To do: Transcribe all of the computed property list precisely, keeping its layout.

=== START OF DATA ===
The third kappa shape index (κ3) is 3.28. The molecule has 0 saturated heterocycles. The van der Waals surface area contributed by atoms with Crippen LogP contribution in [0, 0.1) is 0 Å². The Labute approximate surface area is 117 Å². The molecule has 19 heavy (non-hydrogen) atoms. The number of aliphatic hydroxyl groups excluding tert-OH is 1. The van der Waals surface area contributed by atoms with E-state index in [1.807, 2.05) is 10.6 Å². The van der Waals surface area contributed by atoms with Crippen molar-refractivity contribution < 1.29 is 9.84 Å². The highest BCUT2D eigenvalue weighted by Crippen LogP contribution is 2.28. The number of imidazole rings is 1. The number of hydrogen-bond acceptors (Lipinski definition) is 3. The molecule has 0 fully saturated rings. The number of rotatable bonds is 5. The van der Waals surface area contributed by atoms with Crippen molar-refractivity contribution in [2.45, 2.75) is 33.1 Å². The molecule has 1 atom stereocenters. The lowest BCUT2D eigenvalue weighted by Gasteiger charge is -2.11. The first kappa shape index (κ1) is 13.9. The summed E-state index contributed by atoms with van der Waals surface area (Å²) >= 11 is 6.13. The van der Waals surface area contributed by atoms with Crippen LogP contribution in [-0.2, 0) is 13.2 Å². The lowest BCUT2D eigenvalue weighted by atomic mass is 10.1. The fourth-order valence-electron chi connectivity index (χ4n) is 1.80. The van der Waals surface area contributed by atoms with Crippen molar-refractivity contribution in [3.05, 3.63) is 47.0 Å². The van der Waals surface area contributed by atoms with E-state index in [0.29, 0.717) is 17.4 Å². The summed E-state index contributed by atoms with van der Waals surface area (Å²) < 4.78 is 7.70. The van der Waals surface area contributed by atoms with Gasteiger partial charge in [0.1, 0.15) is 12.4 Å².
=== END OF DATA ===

The third kappa shape index (κ3) is 3.28. The molecule has 0 saturated heterocycles. The van der Waals surface area contributed by atoms with Crippen LogP contribution in [0, 0.1) is 0 Å². The Labute approximate surface area is 117 Å². The molecule has 19 heavy (non-hydrogen) atoms. The number of aliphatic hydroxyl groups excluding tert-OH is 1. The van der Waals surface area contributed by atoms with E-state index in [1.807, 2.05) is 10.6 Å². The van der Waals surface area contributed by atoms with Crippen molar-refractivity contribution < 1.29 is 9.84 Å². The highest BCUT2D eigenvalue weighted by Crippen LogP contribution is 2.28. The number of imidazole rings is 1. The number of hydrogen-bond acceptors (Lipinski definition) is 3. The molecule has 0 fully saturated rings. The number of rotatable bonds is 5. The van der Waals surface area contributed by atoms with Crippen molar-refractivity contribution in [2.45, 2.75) is 33.1 Å². The molecule has 1 atom stereocenters. The lowest BCUT2D eigenvalue weighted by Gasteiger charge is -2.11. The first kappa shape index (κ1) is 13.9. The summed E-state index contributed by atoms with van der Waals surface area (Å²) >= 11 is 6.13. The van der Waals surface area contributed by atoms with Crippen LogP contribution in [-0.2, 0) is 13.2 Å². The lowest BCUT2D eigenvalue weighted by atomic mass is 10.1. The fourth-order valence-electron chi connectivity index (χ4n) is 1.80. The van der Waals surface area contributed by atoms with Crippen molar-refractivity contribution in [3.05, 3.63) is 47.0 Å². The van der Waals surface area contributed by atoms with E-state index in [0.29, 0.717) is 17.4 Å². The summed E-state index contributed by atoms with van der Waals surface area (Å²) < 4.78 is 7.70. The van der Waals surface area contributed by atoms with Gasteiger partial charge in [0.1, 0.15) is 12.4 Å².